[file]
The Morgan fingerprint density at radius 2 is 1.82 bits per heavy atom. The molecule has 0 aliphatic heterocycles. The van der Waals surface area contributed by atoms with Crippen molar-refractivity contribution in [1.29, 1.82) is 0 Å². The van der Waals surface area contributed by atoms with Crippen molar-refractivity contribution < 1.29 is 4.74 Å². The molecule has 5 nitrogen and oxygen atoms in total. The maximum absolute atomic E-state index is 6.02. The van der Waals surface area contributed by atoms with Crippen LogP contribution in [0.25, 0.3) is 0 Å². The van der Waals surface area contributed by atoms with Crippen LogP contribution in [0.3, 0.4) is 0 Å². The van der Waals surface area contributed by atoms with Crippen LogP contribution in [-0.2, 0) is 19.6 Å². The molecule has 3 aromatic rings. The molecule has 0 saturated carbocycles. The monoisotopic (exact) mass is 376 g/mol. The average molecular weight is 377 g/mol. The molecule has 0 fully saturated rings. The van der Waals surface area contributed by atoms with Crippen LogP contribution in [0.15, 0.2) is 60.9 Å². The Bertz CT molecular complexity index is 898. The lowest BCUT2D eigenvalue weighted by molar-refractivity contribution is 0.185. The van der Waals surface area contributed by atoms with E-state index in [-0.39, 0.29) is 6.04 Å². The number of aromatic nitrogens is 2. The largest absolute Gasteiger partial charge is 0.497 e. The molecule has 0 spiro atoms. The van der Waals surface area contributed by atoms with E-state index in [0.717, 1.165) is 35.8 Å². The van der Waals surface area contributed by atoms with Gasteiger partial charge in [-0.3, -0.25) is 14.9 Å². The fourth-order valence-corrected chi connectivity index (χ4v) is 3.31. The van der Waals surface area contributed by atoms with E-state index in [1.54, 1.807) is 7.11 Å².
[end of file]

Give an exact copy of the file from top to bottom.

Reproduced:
The Morgan fingerprint density at radius 2 is 1.82 bits per heavy atom. The molecule has 0 aliphatic heterocycles. The van der Waals surface area contributed by atoms with Crippen molar-refractivity contribution in [1.29, 1.82) is 0 Å². The van der Waals surface area contributed by atoms with Crippen molar-refractivity contribution < 1.29 is 4.74 Å². The molecule has 5 nitrogen and oxygen atoms in total. The maximum absolute atomic E-state index is 6.02. The van der Waals surface area contributed by atoms with Crippen LogP contribution in [0.25, 0.3) is 0 Å². The van der Waals surface area contributed by atoms with Crippen LogP contribution in [0.3, 0.4) is 0 Å². The van der Waals surface area contributed by atoms with Crippen LogP contribution in [-0.2, 0) is 19.6 Å². The molecule has 3 aromatic rings. The molecule has 0 saturated carbocycles. The monoisotopic (exact) mass is 376 g/mol. The average molecular weight is 377 g/mol. The molecule has 0 fully saturated rings. The van der Waals surface area contributed by atoms with Crippen LogP contribution in [0.15, 0.2) is 60.9 Å². The Bertz CT molecular complexity index is 898. The lowest BCUT2D eigenvalue weighted by molar-refractivity contribution is 0.185. The van der Waals surface area contributed by atoms with E-state index in [-0.39, 0.29) is 6.04 Å². The number of aromatic nitrogens is 2. The largest absolute Gasteiger partial charge is 0.497 e. The molecule has 0 spiro atoms. The van der Waals surface area contributed by atoms with E-state index in [0.717, 1.165) is 35.8 Å². The van der Waals surface area contributed by atoms with Gasteiger partial charge in [-0.3, -0.25) is 14.9 Å². The fourth-order valence-corrected chi connectivity index (χ4v) is 3.31. The van der Waals surface area contributed by atoms with E-state index in [1.54, 1.807) is 7.11 Å².